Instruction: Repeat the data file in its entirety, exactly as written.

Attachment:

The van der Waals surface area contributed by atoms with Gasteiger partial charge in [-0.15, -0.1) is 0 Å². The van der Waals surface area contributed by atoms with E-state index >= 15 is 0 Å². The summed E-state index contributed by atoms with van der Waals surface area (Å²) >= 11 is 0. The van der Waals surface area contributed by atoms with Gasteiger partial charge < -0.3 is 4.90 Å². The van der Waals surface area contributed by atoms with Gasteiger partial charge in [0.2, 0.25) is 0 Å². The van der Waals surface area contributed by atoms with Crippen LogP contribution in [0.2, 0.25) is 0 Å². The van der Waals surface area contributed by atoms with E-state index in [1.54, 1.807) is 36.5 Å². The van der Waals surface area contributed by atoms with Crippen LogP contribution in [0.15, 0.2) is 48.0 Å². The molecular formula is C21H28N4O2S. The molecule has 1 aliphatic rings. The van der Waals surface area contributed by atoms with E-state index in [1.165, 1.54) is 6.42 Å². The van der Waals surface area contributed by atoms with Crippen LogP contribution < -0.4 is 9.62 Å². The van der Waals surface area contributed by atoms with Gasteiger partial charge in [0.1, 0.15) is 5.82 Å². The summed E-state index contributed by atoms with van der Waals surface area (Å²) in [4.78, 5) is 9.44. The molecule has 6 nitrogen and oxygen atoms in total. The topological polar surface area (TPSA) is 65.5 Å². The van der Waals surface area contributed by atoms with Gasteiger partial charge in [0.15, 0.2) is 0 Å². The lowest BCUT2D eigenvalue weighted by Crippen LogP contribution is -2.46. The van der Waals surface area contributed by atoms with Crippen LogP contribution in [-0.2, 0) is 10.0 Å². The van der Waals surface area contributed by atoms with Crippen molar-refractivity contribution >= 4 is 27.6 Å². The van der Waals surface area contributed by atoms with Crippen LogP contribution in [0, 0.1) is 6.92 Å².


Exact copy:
The van der Waals surface area contributed by atoms with Gasteiger partial charge in [-0.15, -0.1) is 0 Å². The van der Waals surface area contributed by atoms with E-state index >= 15 is 0 Å². The summed E-state index contributed by atoms with van der Waals surface area (Å²) >= 11 is 0. The van der Waals surface area contributed by atoms with Gasteiger partial charge < -0.3 is 4.90 Å². The van der Waals surface area contributed by atoms with Gasteiger partial charge in [0.2, 0.25) is 0 Å². The van der Waals surface area contributed by atoms with Crippen LogP contribution in [0.2, 0.25) is 0 Å². The van der Waals surface area contributed by atoms with E-state index in [1.54, 1.807) is 36.5 Å². The van der Waals surface area contributed by atoms with Crippen LogP contribution in [0.15, 0.2) is 48.0 Å². The molecular formula is C21H28N4O2S. The molecule has 1 aliphatic rings. The van der Waals surface area contributed by atoms with E-state index in [1.165, 1.54) is 6.42 Å². The van der Waals surface area contributed by atoms with Crippen LogP contribution < -0.4 is 9.62 Å². The van der Waals surface area contributed by atoms with Gasteiger partial charge in [0.1, 0.15) is 5.82 Å². The summed E-state index contributed by atoms with van der Waals surface area (Å²) in [4.78, 5) is 9.44. The molecule has 6 nitrogen and oxygen atoms in total. The topological polar surface area (TPSA) is 65.5 Å². The van der Waals surface area contributed by atoms with Gasteiger partial charge in [0.15, 0.2) is 0 Å². The lowest BCUT2D eigenvalue weighted by Crippen LogP contribution is -2.46. The van der Waals surface area contributed by atoms with Crippen LogP contribution in [-0.2, 0) is 10.0 Å². The van der Waals surface area contributed by atoms with Crippen molar-refractivity contribution >= 4 is 27.6 Å². The van der Waals surface area contributed by atoms with Crippen LogP contribution in [0, 0.1) is 6.92 Å².